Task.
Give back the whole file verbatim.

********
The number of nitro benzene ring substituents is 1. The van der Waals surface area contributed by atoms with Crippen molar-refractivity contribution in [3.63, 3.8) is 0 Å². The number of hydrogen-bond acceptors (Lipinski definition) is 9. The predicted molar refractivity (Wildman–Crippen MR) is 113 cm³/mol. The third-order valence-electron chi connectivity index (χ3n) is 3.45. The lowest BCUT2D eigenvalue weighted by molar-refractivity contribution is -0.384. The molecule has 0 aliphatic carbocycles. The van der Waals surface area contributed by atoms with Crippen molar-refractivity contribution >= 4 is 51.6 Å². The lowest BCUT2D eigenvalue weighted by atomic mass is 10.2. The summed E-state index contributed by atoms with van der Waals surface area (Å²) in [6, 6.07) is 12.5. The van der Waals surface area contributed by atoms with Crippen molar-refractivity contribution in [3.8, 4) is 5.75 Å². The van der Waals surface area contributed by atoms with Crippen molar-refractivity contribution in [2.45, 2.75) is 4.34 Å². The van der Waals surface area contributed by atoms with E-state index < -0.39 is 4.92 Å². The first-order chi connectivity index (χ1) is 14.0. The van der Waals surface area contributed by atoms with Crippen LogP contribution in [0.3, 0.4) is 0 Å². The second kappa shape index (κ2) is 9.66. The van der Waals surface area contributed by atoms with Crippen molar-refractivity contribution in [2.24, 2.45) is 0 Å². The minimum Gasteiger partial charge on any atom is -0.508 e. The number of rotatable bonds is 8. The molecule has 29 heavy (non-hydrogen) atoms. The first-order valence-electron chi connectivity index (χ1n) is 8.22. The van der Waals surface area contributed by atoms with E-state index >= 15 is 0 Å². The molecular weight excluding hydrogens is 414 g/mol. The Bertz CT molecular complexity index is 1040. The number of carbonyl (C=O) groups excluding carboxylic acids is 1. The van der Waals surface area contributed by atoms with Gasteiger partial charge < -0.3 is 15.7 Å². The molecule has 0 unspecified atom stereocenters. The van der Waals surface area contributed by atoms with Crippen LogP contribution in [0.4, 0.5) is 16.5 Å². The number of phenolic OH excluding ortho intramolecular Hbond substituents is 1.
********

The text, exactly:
The number of nitro benzene ring substituents is 1. The van der Waals surface area contributed by atoms with Crippen molar-refractivity contribution in [3.63, 3.8) is 0 Å². The number of hydrogen-bond acceptors (Lipinski definition) is 9. The predicted molar refractivity (Wildman–Crippen MR) is 113 cm³/mol. The third-order valence-electron chi connectivity index (χ3n) is 3.45. The lowest BCUT2D eigenvalue weighted by molar-refractivity contribution is -0.384. The molecule has 0 aliphatic carbocycles. The van der Waals surface area contributed by atoms with Crippen molar-refractivity contribution >= 4 is 51.6 Å². The lowest BCUT2D eigenvalue weighted by atomic mass is 10.2. The summed E-state index contributed by atoms with van der Waals surface area (Å²) in [6, 6.07) is 12.5. The van der Waals surface area contributed by atoms with Crippen molar-refractivity contribution in [3.8, 4) is 5.75 Å². The van der Waals surface area contributed by atoms with Crippen molar-refractivity contribution in [2.45, 2.75) is 4.34 Å². The van der Waals surface area contributed by atoms with E-state index < -0.39 is 4.92 Å². The first-order chi connectivity index (χ1) is 14.0. The van der Waals surface area contributed by atoms with Crippen LogP contribution in [0.3, 0.4) is 0 Å². The second kappa shape index (κ2) is 9.66. The van der Waals surface area contributed by atoms with Crippen molar-refractivity contribution in [2.24, 2.45) is 0 Å². The minimum Gasteiger partial charge on any atom is -0.508 e. The number of rotatable bonds is 8. The molecule has 29 heavy (non-hydrogen) atoms. The first-order valence-electron chi connectivity index (χ1n) is 8.22. The van der Waals surface area contributed by atoms with E-state index >= 15 is 0 Å². The molecular weight excluding hydrogens is 414 g/mol. The Bertz CT molecular complexity index is 1040. The number of carbonyl (C=O) groups excluding carboxylic acids is 1. The van der Waals surface area contributed by atoms with Gasteiger partial charge < -0.3 is 15.7 Å². The molecule has 0 unspecified atom stereocenters. The van der Waals surface area contributed by atoms with Crippen LogP contribution in [0.4, 0.5) is 16.5 Å². The number of phenolic OH excluding ortho intramolecular Hbond substituents is 1.